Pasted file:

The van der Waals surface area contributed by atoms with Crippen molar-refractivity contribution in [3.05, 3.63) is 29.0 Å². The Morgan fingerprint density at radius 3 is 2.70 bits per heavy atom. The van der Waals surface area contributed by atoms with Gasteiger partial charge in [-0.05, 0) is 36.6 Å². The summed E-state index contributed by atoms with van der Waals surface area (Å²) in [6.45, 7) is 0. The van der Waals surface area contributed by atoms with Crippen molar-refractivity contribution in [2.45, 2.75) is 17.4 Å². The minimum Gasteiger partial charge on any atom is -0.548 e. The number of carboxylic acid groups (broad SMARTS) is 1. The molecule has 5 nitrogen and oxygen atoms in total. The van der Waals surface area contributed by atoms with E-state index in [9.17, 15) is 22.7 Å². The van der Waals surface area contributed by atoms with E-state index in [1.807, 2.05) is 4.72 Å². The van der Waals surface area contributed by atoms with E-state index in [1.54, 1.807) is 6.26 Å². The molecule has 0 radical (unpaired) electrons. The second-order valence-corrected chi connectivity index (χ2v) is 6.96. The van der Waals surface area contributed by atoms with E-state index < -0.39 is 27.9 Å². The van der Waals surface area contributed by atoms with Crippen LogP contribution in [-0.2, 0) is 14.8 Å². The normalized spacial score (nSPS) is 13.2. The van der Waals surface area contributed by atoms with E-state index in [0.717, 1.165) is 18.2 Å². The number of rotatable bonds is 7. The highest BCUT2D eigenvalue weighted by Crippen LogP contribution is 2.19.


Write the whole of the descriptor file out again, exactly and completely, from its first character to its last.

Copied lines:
The van der Waals surface area contributed by atoms with Crippen molar-refractivity contribution in [3.05, 3.63) is 29.0 Å². The Morgan fingerprint density at radius 3 is 2.70 bits per heavy atom. The van der Waals surface area contributed by atoms with Gasteiger partial charge in [-0.05, 0) is 36.6 Å². The summed E-state index contributed by atoms with van der Waals surface area (Å²) in [6.45, 7) is 0. The van der Waals surface area contributed by atoms with Crippen molar-refractivity contribution in [2.45, 2.75) is 17.4 Å². The minimum Gasteiger partial charge on any atom is -0.548 e. The number of carboxylic acid groups (broad SMARTS) is 1. The molecule has 5 nitrogen and oxygen atoms in total. The van der Waals surface area contributed by atoms with E-state index in [9.17, 15) is 22.7 Å². The van der Waals surface area contributed by atoms with E-state index in [1.807, 2.05) is 4.72 Å². The van der Waals surface area contributed by atoms with E-state index in [1.54, 1.807) is 6.26 Å². The molecule has 0 radical (unpaired) electrons. The second-order valence-corrected chi connectivity index (χ2v) is 6.96. The van der Waals surface area contributed by atoms with E-state index < -0.39 is 27.9 Å². The van der Waals surface area contributed by atoms with Crippen LogP contribution in [-0.2, 0) is 14.8 Å². The normalized spacial score (nSPS) is 13.2. The van der Waals surface area contributed by atoms with E-state index in [0.717, 1.165) is 18.2 Å². The number of rotatable bonds is 7. The highest BCUT2D eigenvalue weighted by Crippen LogP contribution is 2.19.